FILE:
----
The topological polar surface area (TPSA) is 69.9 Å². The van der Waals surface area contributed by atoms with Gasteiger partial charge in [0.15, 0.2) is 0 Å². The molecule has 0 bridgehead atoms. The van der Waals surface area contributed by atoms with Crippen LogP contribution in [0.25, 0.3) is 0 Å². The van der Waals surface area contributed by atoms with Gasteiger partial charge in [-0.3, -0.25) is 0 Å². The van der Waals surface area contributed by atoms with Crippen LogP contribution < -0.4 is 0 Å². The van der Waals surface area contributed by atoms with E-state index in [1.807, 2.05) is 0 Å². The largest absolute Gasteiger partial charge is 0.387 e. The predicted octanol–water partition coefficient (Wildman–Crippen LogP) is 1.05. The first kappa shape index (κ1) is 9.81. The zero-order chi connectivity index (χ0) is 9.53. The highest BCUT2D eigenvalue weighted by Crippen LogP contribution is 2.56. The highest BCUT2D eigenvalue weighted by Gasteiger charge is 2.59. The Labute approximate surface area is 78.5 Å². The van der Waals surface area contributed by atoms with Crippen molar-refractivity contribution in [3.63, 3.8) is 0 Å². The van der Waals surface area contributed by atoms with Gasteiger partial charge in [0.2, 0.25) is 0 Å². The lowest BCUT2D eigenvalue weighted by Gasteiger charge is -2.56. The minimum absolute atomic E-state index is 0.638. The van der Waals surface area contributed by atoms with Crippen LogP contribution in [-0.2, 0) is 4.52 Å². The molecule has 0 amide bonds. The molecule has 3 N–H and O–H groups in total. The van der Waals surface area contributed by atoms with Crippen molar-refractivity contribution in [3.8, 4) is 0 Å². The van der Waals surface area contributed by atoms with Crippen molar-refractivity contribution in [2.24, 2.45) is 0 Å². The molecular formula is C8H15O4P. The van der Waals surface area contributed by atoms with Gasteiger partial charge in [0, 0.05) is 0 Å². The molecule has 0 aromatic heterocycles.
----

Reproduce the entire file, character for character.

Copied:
The topological polar surface area (TPSA) is 69.9 Å². The van der Waals surface area contributed by atoms with Gasteiger partial charge in [0.15, 0.2) is 0 Å². The molecule has 0 bridgehead atoms. The van der Waals surface area contributed by atoms with Crippen LogP contribution in [0.25, 0.3) is 0 Å². The van der Waals surface area contributed by atoms with Gasteiger partial charge in [-0.3, -0.25) is 0 Å². The van der Waals surface area contributed by atoms with Crippen LogP contribution < -0.4 is 0 Å². The van der Waals surface area contributed by atoms with E-state index in [1.807, 2.05) is 0 Å². The largest absolute Gasteiger partial charge is 0.387 e. The predicted octanol–water partition coefficient (Wildman–Crippen LogP) is 1.05. The first kappa shape index (κ1) is 9.81. The zero-order chi connectivity index (χ0) is 9.53. The highest BCUT2D eigenvalue weighted by Crippen LogP contribution is 2.56. The highest BCUT2D eigenvalue weighted by Gasteiger charge is 2.59. The Labute approximate surface area is 78.5 Å². The van der Waals surface area contributed by atoms with Crippen molar-refractivity contribution in [3.63, 3.8) is 0 Å². The van der Waals surface area contributed by atoms with Gasteiger partial charge in [0.2, 0.25) is 0 Å². The lowest BCUT2D eigenvalue weighted by Gasteiger charge is -2.56. The minimum absolute atomic E-state index is 0.638. The van der Waals surface area contributed by atoms with Crippen LogP contribution in [-0.2, 0) is 4.52 Å². The molecule has 0 amide bonds. The molecule has 3 N–H and O–H groups in total. The van der Waals surface area contributed by atoms with Crippen molar-refractivity contribution in [3.8, 4) is 0 Å². The van der Waals surface area contributed by atoms with Crippen molar-refractivity contribution in [2.24, 2.45) is 0 Å². The molecular formula is C8H15O4P. The van der Waals surface area contributed by atoms with Gasteiger partial charge in [0, 0.05) is 0 Å². The molecule has 0 aromatic heterocycles.